The USDA’s Food and Nutrition Service’s Women, Infants and Children program (commonly known as WIC) is offering up to 26 ounces of canned tuna per month to breastfeeding mothers.
The program reaches over 8 million low-income women and children every month with nutrition counseling and food vouchers. But I guess the nutrition counseling doesn’t include mention that the methylmercury found in tuna is a toxin that is dangerous to human neural development.
(M)ethylmercury does not pass as easily through breast milk as it does through the placenta and the bloodstream, according to Dr. Leo Trasande, the assistant director of the Mount Sinai School of Medicine’s Center for Children’s Health and the Environment in New York. Halloran from Consumers Union concurs. “For nursing mothers, the issue still exists, but it’s not as extreme,” she says. “Mercury will end up excreted in mother’s milk, but it’s not quite as direct as the passage in the bloodstream from stuff you eat.”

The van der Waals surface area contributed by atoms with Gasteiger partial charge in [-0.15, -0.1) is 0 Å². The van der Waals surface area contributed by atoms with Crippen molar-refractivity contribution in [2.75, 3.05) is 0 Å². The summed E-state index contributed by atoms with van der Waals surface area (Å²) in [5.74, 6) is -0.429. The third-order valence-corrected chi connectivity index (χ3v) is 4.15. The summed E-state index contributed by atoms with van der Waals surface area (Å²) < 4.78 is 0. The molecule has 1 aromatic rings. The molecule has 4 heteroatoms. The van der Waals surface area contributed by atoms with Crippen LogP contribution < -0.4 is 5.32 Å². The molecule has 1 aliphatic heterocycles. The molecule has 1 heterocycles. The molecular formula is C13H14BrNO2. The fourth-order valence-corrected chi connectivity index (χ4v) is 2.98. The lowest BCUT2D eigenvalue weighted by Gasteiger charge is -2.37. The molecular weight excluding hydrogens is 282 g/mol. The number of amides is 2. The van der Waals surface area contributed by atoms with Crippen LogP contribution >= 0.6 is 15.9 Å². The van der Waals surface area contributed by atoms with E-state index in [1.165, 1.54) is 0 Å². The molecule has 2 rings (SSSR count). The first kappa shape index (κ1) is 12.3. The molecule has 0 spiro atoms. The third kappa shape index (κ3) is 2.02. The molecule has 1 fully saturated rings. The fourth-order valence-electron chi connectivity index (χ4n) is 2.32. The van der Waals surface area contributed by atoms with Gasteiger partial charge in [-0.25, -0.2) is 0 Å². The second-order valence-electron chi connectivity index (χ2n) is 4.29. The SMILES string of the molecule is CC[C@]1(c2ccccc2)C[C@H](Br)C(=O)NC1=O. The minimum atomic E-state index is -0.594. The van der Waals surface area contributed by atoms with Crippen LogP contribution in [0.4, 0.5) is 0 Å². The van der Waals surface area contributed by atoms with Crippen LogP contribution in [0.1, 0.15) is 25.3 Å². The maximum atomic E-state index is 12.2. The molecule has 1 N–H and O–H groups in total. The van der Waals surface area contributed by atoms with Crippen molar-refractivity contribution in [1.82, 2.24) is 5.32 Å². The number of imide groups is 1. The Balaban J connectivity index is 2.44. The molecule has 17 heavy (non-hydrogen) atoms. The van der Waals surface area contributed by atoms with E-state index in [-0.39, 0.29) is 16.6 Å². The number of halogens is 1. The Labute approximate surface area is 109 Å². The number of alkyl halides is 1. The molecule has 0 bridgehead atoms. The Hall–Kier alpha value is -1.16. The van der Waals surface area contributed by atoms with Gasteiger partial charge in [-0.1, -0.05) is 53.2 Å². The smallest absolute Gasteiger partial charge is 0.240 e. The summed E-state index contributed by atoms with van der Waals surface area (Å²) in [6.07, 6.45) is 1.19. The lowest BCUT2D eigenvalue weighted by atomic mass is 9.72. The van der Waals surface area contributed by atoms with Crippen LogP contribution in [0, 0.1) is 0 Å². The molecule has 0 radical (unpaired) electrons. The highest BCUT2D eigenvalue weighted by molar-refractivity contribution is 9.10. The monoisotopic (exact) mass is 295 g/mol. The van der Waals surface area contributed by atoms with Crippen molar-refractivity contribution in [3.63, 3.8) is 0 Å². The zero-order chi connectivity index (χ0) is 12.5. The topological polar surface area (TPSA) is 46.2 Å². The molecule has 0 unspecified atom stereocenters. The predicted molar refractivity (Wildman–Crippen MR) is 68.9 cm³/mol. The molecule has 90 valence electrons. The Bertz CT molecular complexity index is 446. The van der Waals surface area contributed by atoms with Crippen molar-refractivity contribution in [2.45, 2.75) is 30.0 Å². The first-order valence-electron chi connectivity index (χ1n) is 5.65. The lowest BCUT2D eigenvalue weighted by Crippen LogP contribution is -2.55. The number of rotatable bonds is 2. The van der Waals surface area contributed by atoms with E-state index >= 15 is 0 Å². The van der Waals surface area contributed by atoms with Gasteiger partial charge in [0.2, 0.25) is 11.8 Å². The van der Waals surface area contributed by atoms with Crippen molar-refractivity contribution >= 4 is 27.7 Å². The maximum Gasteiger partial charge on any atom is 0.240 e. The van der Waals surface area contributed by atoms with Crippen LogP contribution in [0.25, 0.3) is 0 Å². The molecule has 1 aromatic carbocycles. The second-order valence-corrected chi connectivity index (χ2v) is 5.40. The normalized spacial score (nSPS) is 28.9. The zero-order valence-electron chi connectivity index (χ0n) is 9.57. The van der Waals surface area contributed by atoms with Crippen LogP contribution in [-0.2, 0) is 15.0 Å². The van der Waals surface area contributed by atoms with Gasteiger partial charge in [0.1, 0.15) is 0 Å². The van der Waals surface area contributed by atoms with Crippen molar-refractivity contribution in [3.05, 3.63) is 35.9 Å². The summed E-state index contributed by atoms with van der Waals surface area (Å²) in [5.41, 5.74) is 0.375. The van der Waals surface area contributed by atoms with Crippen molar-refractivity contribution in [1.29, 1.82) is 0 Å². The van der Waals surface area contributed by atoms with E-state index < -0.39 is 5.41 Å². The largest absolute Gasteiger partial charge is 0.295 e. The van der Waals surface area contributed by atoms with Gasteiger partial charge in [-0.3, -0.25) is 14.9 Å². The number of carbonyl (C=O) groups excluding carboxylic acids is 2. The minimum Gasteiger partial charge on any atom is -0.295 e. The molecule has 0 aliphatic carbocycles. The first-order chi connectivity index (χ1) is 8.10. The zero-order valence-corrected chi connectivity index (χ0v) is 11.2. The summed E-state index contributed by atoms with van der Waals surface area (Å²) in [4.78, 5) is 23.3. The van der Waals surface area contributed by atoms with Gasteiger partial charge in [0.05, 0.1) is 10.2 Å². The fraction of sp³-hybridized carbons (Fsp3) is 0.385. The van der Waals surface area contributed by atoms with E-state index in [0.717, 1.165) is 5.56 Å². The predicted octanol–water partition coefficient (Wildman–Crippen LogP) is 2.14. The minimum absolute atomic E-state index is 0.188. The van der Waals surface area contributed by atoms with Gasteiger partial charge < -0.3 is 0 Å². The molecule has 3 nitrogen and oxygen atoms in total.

I’m sure those poor moms will be comforted to know that the mercury passing through their breastmilk to their infants is a weaker brew.
The Salon article where I found the WIC info ends with this kicker:
Yet even the most aggressive public-health efforts can’t get at the root of the real problem — the pollution from coal-fired power plants that’s causing more mercury to show up on our dinner plates.
Lest we forget what the real problem is.